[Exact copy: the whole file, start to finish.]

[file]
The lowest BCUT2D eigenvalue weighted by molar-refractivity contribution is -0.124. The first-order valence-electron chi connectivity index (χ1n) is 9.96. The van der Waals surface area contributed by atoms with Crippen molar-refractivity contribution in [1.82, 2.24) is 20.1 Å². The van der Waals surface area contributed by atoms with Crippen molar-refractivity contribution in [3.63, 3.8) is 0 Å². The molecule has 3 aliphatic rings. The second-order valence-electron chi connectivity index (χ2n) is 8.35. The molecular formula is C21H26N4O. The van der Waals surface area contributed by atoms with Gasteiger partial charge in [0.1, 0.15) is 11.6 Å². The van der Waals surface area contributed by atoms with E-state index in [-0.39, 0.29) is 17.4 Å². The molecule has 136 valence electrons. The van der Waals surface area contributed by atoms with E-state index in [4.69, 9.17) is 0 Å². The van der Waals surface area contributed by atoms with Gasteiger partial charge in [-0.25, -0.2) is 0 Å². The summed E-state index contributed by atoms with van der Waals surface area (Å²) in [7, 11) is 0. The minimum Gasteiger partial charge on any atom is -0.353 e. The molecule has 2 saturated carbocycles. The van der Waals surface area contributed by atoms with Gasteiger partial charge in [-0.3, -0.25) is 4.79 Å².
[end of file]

The lowest BCUT2D eigenvalue weighted by molar-refractivity contribution is -0.124. The first-order valence-electron chi connectivity index (χ1n) is 9.96. The van der Waals surface area contributed by atoms with Crippen molar-refractivity contribution in [1.82, 2.24) is 20.1 Å². The van der Waals surface area contributed by atoms with Crippen molar-refractivity contribution in [3.63, 3.8) is 0 Å². The molecule has 3 aliphatic rings. The second-order valence-electron chi connectivity index (χ2n) is 8.35. The molecular formula is C21H26N4O. The van der Waals surface area contributed by atoms with Gasteiger partial charge in [0.1, 0.15) is 11.6 Å². The van der Waals surface area contributed by atoms with E-state index in [-0.39, 0.29) is 17.4 Å². The molecule has 136 valence electrons. The van der Waals surface area contributed by atoms with E-state index in [4.69, 9.17) is 0 Å². The van der Waals surface area contributed by atoms with Gasteiger partial charge in [-0.25, -0.2) is 0 Å². The summed E-state index contributed by atoms with van der Waals surface area (Å²) in [7, 11) is 0. The minimum Gasteiger partial charge on any atom is -0.353 e. The molecule has 2 saturated carbocycles. The van der Waals surface area contributed by atoms with Gasteiger partial charge in [-0.3, -0.25) is 4.79 Å².